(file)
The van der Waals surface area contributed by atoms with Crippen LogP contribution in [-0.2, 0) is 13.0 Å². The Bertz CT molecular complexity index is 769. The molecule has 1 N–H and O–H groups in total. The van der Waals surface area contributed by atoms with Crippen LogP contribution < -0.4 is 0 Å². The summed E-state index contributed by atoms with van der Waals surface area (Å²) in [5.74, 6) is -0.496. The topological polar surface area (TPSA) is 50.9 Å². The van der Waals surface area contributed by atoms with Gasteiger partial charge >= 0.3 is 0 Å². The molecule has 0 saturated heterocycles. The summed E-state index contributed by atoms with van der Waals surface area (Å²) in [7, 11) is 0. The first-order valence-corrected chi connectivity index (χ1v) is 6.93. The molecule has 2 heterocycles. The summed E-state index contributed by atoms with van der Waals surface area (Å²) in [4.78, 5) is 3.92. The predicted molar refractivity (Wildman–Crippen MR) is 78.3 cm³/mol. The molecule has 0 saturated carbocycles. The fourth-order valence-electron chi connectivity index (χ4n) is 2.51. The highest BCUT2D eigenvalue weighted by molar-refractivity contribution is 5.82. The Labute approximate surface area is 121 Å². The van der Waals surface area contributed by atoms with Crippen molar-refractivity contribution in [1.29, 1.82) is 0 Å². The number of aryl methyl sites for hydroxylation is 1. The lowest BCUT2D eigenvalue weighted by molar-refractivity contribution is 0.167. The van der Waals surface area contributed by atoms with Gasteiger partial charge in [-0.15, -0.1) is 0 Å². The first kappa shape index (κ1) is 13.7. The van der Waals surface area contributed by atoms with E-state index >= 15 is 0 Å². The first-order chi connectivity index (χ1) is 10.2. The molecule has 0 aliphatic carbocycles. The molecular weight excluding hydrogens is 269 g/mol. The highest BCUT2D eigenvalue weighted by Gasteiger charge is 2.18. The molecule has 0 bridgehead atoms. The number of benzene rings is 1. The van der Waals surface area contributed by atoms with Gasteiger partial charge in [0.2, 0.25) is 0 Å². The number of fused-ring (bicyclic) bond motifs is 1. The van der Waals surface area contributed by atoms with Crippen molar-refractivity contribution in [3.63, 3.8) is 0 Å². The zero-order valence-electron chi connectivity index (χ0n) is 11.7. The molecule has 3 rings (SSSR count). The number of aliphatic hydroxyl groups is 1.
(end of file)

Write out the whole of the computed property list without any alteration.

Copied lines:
The van der Waals surface area contributed by atoms with Crippen LogP contribution in [-0.2, 0) is 13.0 Å². The Bertz CT molecular complexity index is 769. The molecule has 1 N–H and O–H groups in total. The van der Waals surface area contributed by atoms with Crippen LogP contribution < -0.4 is 0 Å². The summed E-state index contributed by atoms with van der Waals surface area (Å²) in [5.74, 6) is -0.496. The topological polar surface area (TPSA) is 50.9 Å². The van der Waals surface area contributed by atoms with Gasteiger partial charge >= 0.3 is 0 Å². The molecule has 0 saturated heterocycles. The summed E-state index contributed by atoms with van der Waals surface area (Å²) in [7, 11) is 0. The first-order valence-corrected chi connectivity index (χ1v) is 6.93. The molecule has 2 heterocycles. The summed E-state index contributed by atoms with van der Waals surface area (Å²) in [4.78, 5) is 3.92. The predicted molar refractivity (Wildman–Crippen MR) is 78.3 cm³/mol. The molecule has 0 saturated carbocycles. The fourth-order valence-electron chi connectivity index (χ4n) is 2.51. The highest BCUT2D eigenvalue weighted by molar-refractivity contribution is 5.82. The Labute approximate surface area is 121 Å². The van der Waals surface area contributed by atoms with Crippen molar-refractivity contribution in [1.29, 1.82) is 0 Å². The number of aryl methyl sites for hydroxylation is 1. The lowest BCUT2D eigenvalue weighted by molar-refractivity contribution is 0.167. The van der Waals surface area contributed by atoms with Gasteiger partial charge in [-0.15, -0.1) is 0 Å². The first kappa shape index (κ1) is 13.7. The van der Waals surface area contributed by atoms with E-state index >= 15 is 0 Å². The first-order chi connectivity index (χ1) is 10.2. The molecule has 0 aliphatic carbocycles. The molecular weight excluding hydrogens is 269 g/mol. The highest BCUT2D eigenvalue weighted by Gasteiger charge is 2.18. The molecule has 0 bridgehead atoms. The number of benzene rings is 1. The van der Waals surface area contributed by atoms with Gasteiger partial charge in [0.2, 0.25) is 0 Å². The number of fused-ring (bicyclic) bond motifs is 1. The van der Waals surface area contributed by atoms with Crippen molar-refractivity contribution in [3.63, 3.8) is 0 Å². The zero-order valence-electron chi connectivity index (χ0n) is 11.7. The molecule has 3 rings (SSSR count). The number of aliphatic hydroxyl groups is 1.